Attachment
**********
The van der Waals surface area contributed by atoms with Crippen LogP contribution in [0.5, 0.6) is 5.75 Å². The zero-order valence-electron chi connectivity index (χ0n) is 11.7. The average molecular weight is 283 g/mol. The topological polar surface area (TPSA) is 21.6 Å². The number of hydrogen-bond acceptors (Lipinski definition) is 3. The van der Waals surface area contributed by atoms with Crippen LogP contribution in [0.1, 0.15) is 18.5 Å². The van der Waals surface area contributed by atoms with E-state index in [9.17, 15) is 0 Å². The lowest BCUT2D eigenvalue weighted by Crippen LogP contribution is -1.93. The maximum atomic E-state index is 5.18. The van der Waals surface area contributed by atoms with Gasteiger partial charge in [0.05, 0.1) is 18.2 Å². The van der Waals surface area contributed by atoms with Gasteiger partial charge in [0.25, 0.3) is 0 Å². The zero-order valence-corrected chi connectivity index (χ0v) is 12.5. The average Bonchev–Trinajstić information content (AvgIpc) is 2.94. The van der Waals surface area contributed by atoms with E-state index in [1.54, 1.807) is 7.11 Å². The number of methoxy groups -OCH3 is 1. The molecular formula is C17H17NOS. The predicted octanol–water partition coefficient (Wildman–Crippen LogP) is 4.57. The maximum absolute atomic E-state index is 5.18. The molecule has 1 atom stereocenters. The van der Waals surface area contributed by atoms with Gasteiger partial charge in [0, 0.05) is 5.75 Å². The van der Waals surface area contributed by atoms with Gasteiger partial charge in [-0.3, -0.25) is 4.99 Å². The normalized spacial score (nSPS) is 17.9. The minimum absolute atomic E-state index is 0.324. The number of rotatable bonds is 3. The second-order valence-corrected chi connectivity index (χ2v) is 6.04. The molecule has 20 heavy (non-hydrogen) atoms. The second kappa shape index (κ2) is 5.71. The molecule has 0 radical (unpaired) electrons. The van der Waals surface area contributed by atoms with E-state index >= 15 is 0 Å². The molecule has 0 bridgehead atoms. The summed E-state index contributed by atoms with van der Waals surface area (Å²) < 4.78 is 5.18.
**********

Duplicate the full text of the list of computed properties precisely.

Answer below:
The van der Waals surface area contributed by atoms with Crippen LogP contribution in [0.5, 0.6) is 5.75 Å². The zero-order valence-electron chi connectivity index (χ0n) is 11.7. The average molecular weight is 283 g/mol. The topological polar surface area (TPSA) is 21.6 Å². The number of hydrogen-bond acceptors (Lipinski definition) is 3. The van der Waals surface area contributed by atoms with Crippen LogP contribution in [0.1, 0.15) is 18.5 Å². The van der Waals surface area contributed by atoms with E-state index in [9.17, 15) is 0 Å². The lowest BCUT2D eigenvalue weighted by Crippen LogP contribution is -1.93. The maximum atomic E-state index is 5.18. The van der Waals surface area contributed by atoms with Gasteiger partial charge in [0.05, 0.1) is 18.2 Å². The van der Waals surface area contributed by atoms with Gasteiger partial charge in [0.25, 0.3) is 0 Å². The zero-order valence-corrected chi connectivity index (χ0v) is 12.5. The average Bonchev–Trinajstić information content (AvgIpc) is 2.94. The van der Waals surface area contributed by atoms with E-state index in [1.54, 1.807) is 7.11 Å². The number of methoxy groups -OCH3 is 1. The molecular formula is C17H17NOS. The predicted octanol–water partition coefficient (Wildman–Crippen LogP) is 4.57. The maximum absolute atomic E-state index is 5.18. The molecule has 1 atom stereocenters. The van der Waals surface area contributed by atoms with Gasteiger partial charge in [0, 0.05) is 5.75 Å². The van der Waals surface area contributed by atoms with Gasteiger partial charge in [-0.3, -0.25) is 4.99 Å². The normalized spacial score (nSPS) is 17.9. The minimum absolute atomic E-state index is 0.324. The number of rotatable bonds is 3. The second-order valence-corrected chi connectivity index (χ2v) is 6.04. The molecule has 20 heavy (non-hydrogen) atoms. The second kappa shape index (κ2) is 5.71. The molecule has 0 radical (unpaired) electrons. The van der Waals surface area contributed by atoms with E-state index >= 15 is 0 Å². The molecule has 0 bridgehead atoms. The summed E-state index contributed by atoms with van der Waals surface area (Å²) < 4.78 is 5.18.